11. J. Seltzer, J. D. Carmichael, D. Commins et al., “Prolactin-secreting pituitary carcinoma with dural metastasis: diagnosis, treatment, and future directions,” World Neurosurgery, vol. 91, pp. e23–676, 2016. View at: Publisher Site | Google Scholar
  12. Y. Q. Wang, T. Fan, X. G. Zhao, C. Liang, X. L. Qi, and J. Y. Li, “Pituitary carcinoma with intraspinal metastasis: report of two cases and review of the literature,” International Journal of Clinical and Experimental Pathology, vol. 8, no. 8, pp. 9712–9717, 2015. View at: Google Scholar
  13. J. Trouillas, P. Roy, P. Roy et al., “A new prognostic clinicopathological classification of pituitary adenomas: a multicentric case-control study of 410 patients with 8 years post-operative follow-up,” Acta Neuropathologica, vol. 126, no. 1, pp. 123–135, 2013. View at: Publisher Site | Google Scholar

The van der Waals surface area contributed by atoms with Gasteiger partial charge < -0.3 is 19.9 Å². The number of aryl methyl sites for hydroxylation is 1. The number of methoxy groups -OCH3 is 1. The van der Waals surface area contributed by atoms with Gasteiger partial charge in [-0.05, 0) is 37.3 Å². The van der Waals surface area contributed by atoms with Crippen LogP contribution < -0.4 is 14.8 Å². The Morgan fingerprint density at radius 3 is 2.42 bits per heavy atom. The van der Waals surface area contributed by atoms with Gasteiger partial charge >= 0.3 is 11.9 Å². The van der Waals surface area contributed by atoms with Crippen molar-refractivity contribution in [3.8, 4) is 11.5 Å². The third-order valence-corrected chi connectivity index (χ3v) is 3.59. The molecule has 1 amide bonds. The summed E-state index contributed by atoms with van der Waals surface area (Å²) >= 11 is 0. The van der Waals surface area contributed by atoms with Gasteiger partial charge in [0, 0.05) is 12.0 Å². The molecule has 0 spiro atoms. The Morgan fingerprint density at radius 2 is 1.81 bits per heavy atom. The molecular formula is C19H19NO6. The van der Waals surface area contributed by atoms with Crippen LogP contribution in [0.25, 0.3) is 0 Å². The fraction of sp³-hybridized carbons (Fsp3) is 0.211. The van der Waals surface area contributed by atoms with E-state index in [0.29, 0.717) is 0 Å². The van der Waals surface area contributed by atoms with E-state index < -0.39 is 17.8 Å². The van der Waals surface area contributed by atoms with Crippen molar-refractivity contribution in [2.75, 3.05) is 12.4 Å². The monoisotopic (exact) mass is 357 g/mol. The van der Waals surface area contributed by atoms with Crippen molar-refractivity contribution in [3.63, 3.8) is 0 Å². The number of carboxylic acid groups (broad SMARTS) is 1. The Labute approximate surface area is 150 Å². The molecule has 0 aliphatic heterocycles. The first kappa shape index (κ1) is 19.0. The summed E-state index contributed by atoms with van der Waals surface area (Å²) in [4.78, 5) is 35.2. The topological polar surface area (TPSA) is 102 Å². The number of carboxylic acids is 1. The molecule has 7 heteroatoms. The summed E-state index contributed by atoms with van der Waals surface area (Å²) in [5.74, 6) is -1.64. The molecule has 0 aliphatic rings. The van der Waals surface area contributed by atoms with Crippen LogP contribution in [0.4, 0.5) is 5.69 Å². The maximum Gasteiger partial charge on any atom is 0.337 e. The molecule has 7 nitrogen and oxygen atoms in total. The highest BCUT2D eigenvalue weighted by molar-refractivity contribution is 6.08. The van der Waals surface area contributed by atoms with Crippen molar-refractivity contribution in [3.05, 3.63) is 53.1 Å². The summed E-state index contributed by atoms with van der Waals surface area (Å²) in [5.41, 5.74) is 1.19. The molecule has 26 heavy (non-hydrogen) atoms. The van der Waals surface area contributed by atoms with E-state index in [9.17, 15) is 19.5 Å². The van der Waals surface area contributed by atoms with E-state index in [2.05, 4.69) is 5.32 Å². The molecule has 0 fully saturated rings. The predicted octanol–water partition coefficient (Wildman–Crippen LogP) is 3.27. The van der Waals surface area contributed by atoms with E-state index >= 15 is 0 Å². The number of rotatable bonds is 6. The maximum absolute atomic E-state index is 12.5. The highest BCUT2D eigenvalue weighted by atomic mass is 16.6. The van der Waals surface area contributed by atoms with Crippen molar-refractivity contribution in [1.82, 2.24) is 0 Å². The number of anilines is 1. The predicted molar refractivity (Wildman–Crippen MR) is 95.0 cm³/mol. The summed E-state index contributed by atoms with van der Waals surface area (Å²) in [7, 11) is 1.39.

14. G. A. Kaltsas, P. Nomikos, G. Kontogeorgos, M. Buchfelder, and A. B. Grossman, “Diagnosis and management of pituitary carcinomas,” Journal of Clinical Endocrinology & Metabolism, vol. 90, no. 5, pp. 3089–3099, 2005. View at: Publisher Site | Google Scholar
  15. D. Lübke and W. Saeger, “Carcinomas of the pituitary: definition and review of the literature,” General & Diagnostic Pathology, vol. 141, no. 2, Article ID 8548598, pp. 81–92, 1995. View at: Google Scholar
  16. A. D. Elster, “Modern imaging of the pituitary,” Radiology, vol. 187, no. 1, pp. 1–14, 1993. View at: Publisher Site | Google Scholar